Opsommend, probeer maar net om die beste gentleman te wees wat jy kan!

Tot en met die dinee.





The Nature of Instagram


Yesterday was an eventful day. To start off, I listened to first year students doing their orals on various topics. One of those topics was Social Media and the impact it has on the way you perceive yourself. It was an interesting topic and one student even asked me if I have been a victim of Social Media, implying that I looked at myself differently (maybe even despising the way I look) because of the image Social Media portrays of the perfect man/woman. My answer was , “I use Social Media everyday, so therefor I might have been?”

Retrospectively,  after some serious thinking, I was certain that I am being influenced by the way Social Media portrays this “perfect man” (from my perspective). It is not necessarily as negative as they portrayed it to be. I am a confident young man, and when I see other images or posts about how successful one can be it motivates me instead of making me feel bad about myself. However, self-perception of many students are negatively influenced by Social Media.

I make use of Social Media to my advantage and there are many ways this can be done. I do not measure my self-worth on the amount of followers I have on Twitter or Instagram or the amount of likes I get on Facebook. I am going to admit that it feels great if someone does, but it is certainly not changing the way I see myself. One of the things I do use Social Media for is to store my photo’s and other things online. After discovering Google Drive and Drop Box my life has been changed. I can now be certain that my projects, assignments, photos, videos, etc. will be save and secure. I save it on a flash drive, external hard drive and of course, online. (Yes, I am a bit paranoid. I have lost quite a few files in my life.)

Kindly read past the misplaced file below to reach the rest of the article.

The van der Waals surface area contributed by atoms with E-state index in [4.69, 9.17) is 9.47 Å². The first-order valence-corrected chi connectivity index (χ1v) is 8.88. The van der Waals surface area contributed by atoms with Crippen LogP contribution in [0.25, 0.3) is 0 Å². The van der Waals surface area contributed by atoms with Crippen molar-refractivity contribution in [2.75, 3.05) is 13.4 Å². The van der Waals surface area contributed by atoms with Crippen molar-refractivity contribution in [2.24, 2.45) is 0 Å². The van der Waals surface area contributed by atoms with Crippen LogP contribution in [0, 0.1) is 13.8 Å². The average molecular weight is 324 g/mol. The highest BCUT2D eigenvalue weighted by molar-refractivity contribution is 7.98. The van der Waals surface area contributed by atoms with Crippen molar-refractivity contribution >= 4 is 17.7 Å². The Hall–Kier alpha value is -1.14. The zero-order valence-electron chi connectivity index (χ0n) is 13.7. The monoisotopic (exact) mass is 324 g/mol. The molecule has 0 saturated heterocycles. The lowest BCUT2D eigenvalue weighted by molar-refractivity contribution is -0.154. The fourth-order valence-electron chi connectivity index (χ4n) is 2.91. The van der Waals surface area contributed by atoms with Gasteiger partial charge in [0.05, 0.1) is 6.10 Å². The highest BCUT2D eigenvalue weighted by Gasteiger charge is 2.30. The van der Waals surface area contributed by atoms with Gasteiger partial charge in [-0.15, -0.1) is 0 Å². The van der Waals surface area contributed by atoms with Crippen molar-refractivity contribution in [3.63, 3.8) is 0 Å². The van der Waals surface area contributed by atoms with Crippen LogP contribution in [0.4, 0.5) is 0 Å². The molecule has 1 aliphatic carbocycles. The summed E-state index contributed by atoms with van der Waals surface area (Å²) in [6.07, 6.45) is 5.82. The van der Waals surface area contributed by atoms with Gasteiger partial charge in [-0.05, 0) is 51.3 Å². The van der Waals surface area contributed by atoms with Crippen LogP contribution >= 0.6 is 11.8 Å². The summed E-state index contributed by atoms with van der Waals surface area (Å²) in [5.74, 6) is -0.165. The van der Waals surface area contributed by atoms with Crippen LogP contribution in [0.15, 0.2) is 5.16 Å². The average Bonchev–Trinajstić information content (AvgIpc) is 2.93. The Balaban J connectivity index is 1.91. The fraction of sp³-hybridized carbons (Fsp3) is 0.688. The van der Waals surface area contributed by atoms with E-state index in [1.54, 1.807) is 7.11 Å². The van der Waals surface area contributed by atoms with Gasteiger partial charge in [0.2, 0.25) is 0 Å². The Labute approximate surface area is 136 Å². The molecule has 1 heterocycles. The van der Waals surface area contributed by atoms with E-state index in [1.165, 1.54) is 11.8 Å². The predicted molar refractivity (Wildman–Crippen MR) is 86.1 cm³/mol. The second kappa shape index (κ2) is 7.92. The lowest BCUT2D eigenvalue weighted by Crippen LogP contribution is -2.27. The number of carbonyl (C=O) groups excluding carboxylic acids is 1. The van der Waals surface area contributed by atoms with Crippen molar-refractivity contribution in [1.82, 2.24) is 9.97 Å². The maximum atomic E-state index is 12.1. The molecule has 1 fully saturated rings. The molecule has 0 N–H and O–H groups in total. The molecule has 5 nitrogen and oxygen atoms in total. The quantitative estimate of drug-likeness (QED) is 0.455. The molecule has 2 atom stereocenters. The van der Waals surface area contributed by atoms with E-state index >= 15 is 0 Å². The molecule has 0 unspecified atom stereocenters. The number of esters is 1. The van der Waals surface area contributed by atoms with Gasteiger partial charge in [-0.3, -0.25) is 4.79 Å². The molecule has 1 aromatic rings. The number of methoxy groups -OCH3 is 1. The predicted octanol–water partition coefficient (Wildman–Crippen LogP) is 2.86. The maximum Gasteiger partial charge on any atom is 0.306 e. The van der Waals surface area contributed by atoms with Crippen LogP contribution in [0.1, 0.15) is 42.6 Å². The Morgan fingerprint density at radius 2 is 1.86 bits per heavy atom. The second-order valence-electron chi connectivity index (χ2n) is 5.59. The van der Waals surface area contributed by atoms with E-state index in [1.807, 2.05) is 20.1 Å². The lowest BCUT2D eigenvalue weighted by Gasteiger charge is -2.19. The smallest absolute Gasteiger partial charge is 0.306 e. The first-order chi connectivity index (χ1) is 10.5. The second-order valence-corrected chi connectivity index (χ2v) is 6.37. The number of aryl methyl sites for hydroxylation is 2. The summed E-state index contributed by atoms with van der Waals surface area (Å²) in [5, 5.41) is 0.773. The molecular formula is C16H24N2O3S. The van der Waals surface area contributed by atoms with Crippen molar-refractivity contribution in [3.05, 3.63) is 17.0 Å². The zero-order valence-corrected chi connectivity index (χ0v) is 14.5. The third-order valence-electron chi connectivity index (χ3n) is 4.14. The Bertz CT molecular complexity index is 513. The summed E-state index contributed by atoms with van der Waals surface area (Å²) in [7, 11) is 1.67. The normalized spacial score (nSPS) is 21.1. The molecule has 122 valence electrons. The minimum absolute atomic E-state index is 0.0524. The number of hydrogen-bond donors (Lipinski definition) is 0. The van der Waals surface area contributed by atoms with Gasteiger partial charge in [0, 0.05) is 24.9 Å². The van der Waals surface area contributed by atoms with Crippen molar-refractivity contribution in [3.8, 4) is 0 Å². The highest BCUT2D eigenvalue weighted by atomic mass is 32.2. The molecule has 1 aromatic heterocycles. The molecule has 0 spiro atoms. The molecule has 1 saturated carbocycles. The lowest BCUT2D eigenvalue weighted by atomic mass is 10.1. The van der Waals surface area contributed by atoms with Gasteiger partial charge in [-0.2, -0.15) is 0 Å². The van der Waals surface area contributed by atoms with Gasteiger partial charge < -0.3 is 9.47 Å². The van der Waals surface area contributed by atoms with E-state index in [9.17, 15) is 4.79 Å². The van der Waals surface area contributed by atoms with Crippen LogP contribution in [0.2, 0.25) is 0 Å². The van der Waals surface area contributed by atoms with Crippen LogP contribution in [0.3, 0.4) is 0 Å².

I am also aware of the fact that Social Media is used to share your life’s happenings and interesting events with others, usually friends. Social Media is therefor not a competition I need to win. There is no real fame and fortune in having countless of followers. It is like monopoly money in reality, maybe a little useless. Having a certain amount of followers or likes may improve your stance in your social group but does it really ensure true happiness? Why not just enjoy what you enjoy and not what others has socially constructed for you to enjoy?

Me and a few other people are working on a project that we are going to launch at Clover Aardklop this year which makes use of Social Media. It is an interactive reading experience we are experimenting with. Byderhand is the name of our project and we have various sub-categories in this project. We would like users to scan a QR-code they will receive at various points and then give feedback on Social Media. This is one of the positive uses of Social Media. As part of the project we need to do some trial runs to ensure the links work for when the actual project is launched. We were at out university’s Botanical Gardens yesterday and there I took some photos that I shared on Instagram. I wanted to share my experience with others. This is the main reason I make use of Social Media.

So go out there, share your experience with others, but also to save your photo’s online. It doesn’t necessarily have to be to the likes of other people, it may just be for you.

Be who you’re ought to be.